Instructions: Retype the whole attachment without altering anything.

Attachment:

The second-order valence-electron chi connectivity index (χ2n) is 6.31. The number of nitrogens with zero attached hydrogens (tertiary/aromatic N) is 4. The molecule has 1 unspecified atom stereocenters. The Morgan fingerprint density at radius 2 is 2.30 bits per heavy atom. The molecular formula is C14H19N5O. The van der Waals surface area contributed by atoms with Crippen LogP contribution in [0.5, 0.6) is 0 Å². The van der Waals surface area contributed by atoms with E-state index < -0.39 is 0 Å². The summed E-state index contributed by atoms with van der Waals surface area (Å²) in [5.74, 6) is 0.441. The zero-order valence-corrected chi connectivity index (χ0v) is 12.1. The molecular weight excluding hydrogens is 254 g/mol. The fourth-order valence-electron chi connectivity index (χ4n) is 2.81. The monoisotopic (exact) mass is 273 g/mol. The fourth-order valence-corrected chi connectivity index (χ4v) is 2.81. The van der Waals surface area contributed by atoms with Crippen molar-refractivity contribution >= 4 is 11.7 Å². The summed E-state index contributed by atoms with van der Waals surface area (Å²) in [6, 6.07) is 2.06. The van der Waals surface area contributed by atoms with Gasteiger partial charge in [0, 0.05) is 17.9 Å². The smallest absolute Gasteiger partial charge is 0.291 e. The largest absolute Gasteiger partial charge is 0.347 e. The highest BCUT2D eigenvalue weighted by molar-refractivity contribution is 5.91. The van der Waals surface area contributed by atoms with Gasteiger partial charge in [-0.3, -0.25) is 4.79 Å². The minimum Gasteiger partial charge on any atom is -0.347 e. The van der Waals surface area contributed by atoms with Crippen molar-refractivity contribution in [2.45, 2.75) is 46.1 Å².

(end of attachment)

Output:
The second-order valence-electron chi connectivity index (χ2n) is 6.31. The number of nitrogens with zero attached hydrogens (tertiary/aromatic N) is 4. The molecule has 1 unspecified atom stereocenters. The Morgan fingerprint density at radius 2 is 2.30 bits per heavy atom. The molecular formula is C14H19N5O. The van der Waals surface area contributed by atoms with Crippen LogP contribution in [0.5, 0.6) is 0 Å². The van der Waals surface area contributed by atoms with E-state index < -0.39 is 0 Å². The summed E-state index contributed by atoms with van der Waals surface area (Å²) in [5.74, 6) is 0.441. The zero-order valence-corrected chi connectivity index (χ0v) is 12.1. The molecular weight excluding hydrogens is 254 g/mol. The fourth-order valence-electron chi connectivity index (χ4n) is 2.81. The monoisotopic (exact) mass is 273 g/mol. The fourth-order valence-corrected chi connectivity index (χ4v) is 2.81. The van der Waals surface area contributed by atoms with Crippen molar-refractivity contribution >= 4 is 11.7 Å². The summed E-state index contributed by atoms with van der Waals surface area (Å²) in [6, 6.07) is 2.06. The van der Waals surface area contributed by atoms with Gasteiger partial charge in [0, 0.05) is 17.9 Å². The smallest absolute Gasteiger partial charge is 0.291 e. The largest absolute Gasteiger partial charge is 0.347 e. The highest BCUT2D eigenvalue weighted by molar-refractivity contribution is 5.91. The van der Waals surface area contributed by atoms with Gasteiger partial charge in [-0.3, -0.25) is 4.79 Å². The minimum Gasteiger partial charge on any atom is -0.347 e. The van der Waals surface area contributed by atoms with Crippen molar-refractivity contribution in [2.45, 2.75) is 46.1 Å².